Truth, Justice or Peace?
By Larry Fine
What do you think is more important? Truth and justice or peace?
Interestingly, we find a similar question in the Torah. In the Torah portion of "Jethro", Jethro being the father-in-law of Moses, a similar situation comes to play a significant role.
To understand clearer a little background information will come in handy: Moses had married Zipporah, the daughter of Jethro. When Moses, who had run away from Egypt to save his life, ended up in the desert he met and married Zipporah. Later, after G-d had revealed Himself to Moses and told him to go to Egypt and take the Jews out, Moses bid farewell to his father-in-law and left, but due to certain circumstances that we shall ignore, he did not bring Zipporah with him to Egypt; she remained with Jethro, her father.
After Moses brought the ten plagues upon Pharaoh and the Egyptian people and then he led the Jews through the miraculous splitting of the Red Sea, the Jews arrived in the Sinai desert next to Mount Sinai. It was at this point in time that Jethro comes to Moses at the Israelite's encampment with Zipporah and Moses' two sons.
After the customary exchange of greetings and pleasantries the first day passes nicely. The next day, Jethro comes out of his tent and see Moses is sitting in judgment from the early morning to the late afternoon. Jethro asks Moses what is going on - to which Moses responds that he is sitting in judgment on the people to judge between problems between the many people (perhaps as many as three million people). Jethro tells Moses that these long hours are absurd, Moses alone is not enough to do this, he needs to appoint other judges and if not, both Moses and the people who stand in line from the morning to the evening just to get a hearing will expire from weariness.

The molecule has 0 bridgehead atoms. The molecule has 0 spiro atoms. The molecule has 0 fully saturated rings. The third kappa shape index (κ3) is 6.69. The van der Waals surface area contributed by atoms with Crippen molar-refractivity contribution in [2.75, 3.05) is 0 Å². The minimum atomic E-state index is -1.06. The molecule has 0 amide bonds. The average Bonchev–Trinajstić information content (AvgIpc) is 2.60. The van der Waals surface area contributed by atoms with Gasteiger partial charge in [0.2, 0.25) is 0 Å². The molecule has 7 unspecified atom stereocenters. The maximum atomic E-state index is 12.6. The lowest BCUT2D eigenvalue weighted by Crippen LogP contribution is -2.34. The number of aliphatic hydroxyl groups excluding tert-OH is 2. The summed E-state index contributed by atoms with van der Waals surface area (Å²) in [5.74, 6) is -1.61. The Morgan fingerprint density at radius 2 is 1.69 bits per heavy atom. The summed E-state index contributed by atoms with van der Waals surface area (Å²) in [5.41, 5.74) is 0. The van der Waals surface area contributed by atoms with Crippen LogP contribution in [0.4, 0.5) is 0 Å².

Surprisingly enough, Moses actually listens to his father-in-law's suggestion and appoints low level judges to take the burden off of Moses. Beside the surprise of a son-in-law actually listening to a father-in-law, which is very unusual indeed, there is another question that pops up. Why didn't Moses think of this himself?
If you think that since G-d did not tell Moses to set up a lower court system, how could he listen to Jethro to do such a thing? But rather the answer according to Rabbi Chaim Berlin was that Moses was plugged into G-d. When a problem arouse, Moses was able to connect through his great power of prophecy and give the correct answer to the litigants. A system of lower judges could not do this; they would have to rely on their native intelligence to solve the problems presented to them. This being said, it would mean that their legal decisions would be based on the judges' personal intelligence and ability to negotiate a settlement between two opposing sides. This would mean that the decision would not be the proper decision according to the truth that is known only from G-d.
At first Moses believed that when making a judgment between two litigants, truth should prevail. But Jethro's suggestion was that truth, while important, is not as important as peace. Moses reconsidered his position and agreed with Jethro that truth and justice was not as important as having peaceful relations between people.